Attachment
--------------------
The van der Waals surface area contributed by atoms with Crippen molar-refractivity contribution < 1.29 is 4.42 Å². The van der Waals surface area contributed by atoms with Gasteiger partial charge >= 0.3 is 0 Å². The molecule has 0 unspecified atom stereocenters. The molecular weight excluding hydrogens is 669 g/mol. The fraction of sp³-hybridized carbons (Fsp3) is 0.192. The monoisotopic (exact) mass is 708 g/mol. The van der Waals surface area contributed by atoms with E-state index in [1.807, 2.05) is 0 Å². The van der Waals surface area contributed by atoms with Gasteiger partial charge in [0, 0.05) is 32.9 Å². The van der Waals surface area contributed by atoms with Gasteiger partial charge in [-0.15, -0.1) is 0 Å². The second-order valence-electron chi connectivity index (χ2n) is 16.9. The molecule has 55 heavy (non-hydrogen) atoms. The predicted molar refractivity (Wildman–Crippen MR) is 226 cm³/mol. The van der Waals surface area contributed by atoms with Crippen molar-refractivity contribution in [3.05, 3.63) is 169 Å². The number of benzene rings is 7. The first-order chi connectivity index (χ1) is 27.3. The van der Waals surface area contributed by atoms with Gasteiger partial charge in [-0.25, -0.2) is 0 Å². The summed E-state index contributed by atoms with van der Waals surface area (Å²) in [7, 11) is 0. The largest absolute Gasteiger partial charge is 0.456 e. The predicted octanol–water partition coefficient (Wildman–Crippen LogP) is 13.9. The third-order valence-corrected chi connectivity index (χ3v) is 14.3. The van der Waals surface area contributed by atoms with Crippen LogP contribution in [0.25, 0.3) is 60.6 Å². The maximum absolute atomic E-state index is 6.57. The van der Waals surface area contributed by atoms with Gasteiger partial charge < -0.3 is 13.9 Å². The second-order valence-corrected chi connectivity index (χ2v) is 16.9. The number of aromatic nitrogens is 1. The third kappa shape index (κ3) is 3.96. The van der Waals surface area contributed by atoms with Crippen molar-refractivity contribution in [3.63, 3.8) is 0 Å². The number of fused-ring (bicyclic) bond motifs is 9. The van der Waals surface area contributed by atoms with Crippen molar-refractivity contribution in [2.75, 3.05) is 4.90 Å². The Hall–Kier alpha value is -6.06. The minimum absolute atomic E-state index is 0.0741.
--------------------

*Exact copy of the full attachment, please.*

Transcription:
The van der Waals surface area contributed by atoms with Crippen molar-refractivity contribution < 1.29 is 4.42 Å². The van der Waals surface area contributed by atoms with Gasteiger partial charge >= 0.3 is 0 Å². The molecule has 0 unspecified atom stereocenters. The molecular weight excluding hydrogens is 669 g/mol. The fraction of sp³-hybridized carbons (Fsp3) is 0.192. The monoisotopic (exact) mass is 708 g/mol. The van der Waals surface area contributed by atoms with E-state index in [1.807, 2.05) is 0 Å². The van der Waals surface area contributed by atoms with Gasteiger partial charge in [0, 0.05) is 32.9 Å². The van der Waals surface area contributed by atoms with Gasteiger partial charge in [-0.15, -0.1) is 0 Å². The second-order valence-electron chi connectivity index (χ2n) is 16.9. The molecule has 55 heavy (non-hydrogen) atoms. The predicted molar refractivity (Wildman–Crippen MR) is 226 cm³/mol. The van der Waals surface area contributed by atoms with Crippen molar-refractivity contribution in [3.05, 3.63) is 169 Å². The number of benzene rings is 7. The first-order chi connectivity index (χ1) is 27.3. The van der Waals surface area contributed by atoms with Gasteiger partial charge in [-0.25, -0.2) is 0 Å². The summed E-state index contributed by atoms with van der Waals surface area (Å²) in [7, 11) is 0. The largest absolute Gasteiger partial charge is 0.456 e. The predicted octanol–water partition coefficient (Wildman–Crippen LogP) is 13.9. The third-order valence-corrected chi connectivity index (χ3v) is 14.3. The van der Waals surface area contributed by atoms with Crippen LogP contribution in [0.25, 0.3) is 60.6 Å². The maximum absolute atomic E-state index is 6.57. The van der Waals surface area contributed by atoms with Gasteiger partial charge < -0.3 is 13.9 Å². The second-order valence-corrected chi connectivity index (χ2v) is 16.9. The number of aromatic nitrogens is 1. The third kappa shape index (κ3) is 3.96. The van der Waals surface area contributed by atoms with Crippen molar-refractivity contribution in [3.63, 3.8) is 0 Å². The number of fused-ring (bicyclic) bond motifs is 9. The van der Waals surface area contributed by atoms with Crippen molar-refractivity contribution in [2.75, 3.05) is 4.90 Å². The Hall–Kier alpha value is -6.06. The minimum absolute atomic E-state index is 0.0741.